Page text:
In April, Ontario introduced a plan to cool down the housing market in the Greater Toronto Area and surrounding regions. Now, a month later, real estate brokerage Realosophy Realty Inc. has calculated that sales in the GTA have dived.
Looking at data for freehold homes (detached and semi-detached homes only), the brokerage determined sales had dropped 26% from April 20 to May 20 when compared to the same period last year. It’s reminiscent of what we saw happen in Vancouver after the foreign buyer tax was introduced in 2016. Even the percentage drop in activity was almost the same. However, where Toronto and Vancouver differ is the reason why sales have suddenly stalled, according to Realosophy’s president, John Pasalis.
“While it’s certainly possible that the tax had some impact on sales — I’m not convinced that it’s responsible for the decline we are seeing,” he writes on the company’s blog. “I believe the big declines we are seeing in York Region are in part driven by a big decline in demand from investors.”
Unlike in Toronto, research showed that foreign investment definitely played a big role in the Vancouver housing market before the tax, but in Toronto there is very little data on just how many non-resident buyers there are. Pasalis says there’s some evidence of foreign activity when breaking down home sales by municipality — he found that the areas with the biggest drops in sales happen to be areas popular with buyers from China, which is the main source of foreign real estate money in Canada.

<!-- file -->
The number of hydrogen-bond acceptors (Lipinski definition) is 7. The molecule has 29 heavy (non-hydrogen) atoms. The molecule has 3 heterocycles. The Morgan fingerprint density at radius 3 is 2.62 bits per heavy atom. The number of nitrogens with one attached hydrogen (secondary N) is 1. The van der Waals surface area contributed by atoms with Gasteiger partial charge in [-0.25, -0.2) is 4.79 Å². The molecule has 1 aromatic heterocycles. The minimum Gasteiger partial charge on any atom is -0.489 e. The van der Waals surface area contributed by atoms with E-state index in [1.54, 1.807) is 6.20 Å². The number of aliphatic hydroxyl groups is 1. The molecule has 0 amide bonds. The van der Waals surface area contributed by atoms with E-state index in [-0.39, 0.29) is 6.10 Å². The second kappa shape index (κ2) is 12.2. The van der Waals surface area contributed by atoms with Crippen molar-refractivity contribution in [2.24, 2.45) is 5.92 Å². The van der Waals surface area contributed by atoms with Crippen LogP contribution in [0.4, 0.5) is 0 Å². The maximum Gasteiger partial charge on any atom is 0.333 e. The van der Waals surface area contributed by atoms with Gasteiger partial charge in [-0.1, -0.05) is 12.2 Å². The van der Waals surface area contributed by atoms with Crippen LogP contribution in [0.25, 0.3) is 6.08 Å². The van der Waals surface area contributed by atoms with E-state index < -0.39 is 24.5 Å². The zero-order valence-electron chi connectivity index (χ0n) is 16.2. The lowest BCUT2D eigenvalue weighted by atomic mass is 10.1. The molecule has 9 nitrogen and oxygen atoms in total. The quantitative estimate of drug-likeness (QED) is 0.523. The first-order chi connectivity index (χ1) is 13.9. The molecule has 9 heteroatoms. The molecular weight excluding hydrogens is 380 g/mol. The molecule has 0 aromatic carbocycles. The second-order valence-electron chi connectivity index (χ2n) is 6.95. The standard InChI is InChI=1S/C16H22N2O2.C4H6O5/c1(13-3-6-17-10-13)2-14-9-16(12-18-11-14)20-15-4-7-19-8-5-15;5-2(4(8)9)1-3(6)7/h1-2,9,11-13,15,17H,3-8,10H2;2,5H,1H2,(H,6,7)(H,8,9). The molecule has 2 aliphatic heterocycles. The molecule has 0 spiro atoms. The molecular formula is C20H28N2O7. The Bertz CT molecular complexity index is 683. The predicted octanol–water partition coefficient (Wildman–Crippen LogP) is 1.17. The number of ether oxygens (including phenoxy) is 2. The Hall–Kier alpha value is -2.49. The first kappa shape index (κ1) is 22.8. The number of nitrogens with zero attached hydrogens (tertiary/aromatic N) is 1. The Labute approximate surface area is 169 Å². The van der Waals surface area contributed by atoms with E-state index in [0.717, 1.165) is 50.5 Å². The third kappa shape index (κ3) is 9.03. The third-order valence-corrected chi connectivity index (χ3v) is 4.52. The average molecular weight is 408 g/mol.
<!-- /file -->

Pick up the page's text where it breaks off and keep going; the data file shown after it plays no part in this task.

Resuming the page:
That aside, Pasalis thinks the real culprits behind the sales drop are investors. As prices got higher, investor demand only got bigger, but with sales slowing down and new housing regulations in play, many investors are likely taking a step back to see if Toronto housing is still a guaranteed payday.
And among those just looking for somewhere to live, Pasalis speculates that the relentless pace of price growth and difficulty in finding a suitable home has simply turned too many buyers off of trying to find a home in the city right now.
Overall this sales drop is exactly what we need, Pasalis says. He anticipates the Toronto market will be bumpy for the next three-to-six months but eventually settle into the balanced but competitive market we saw several years ago, an opinion shared by top economists at the Bank of Montreal.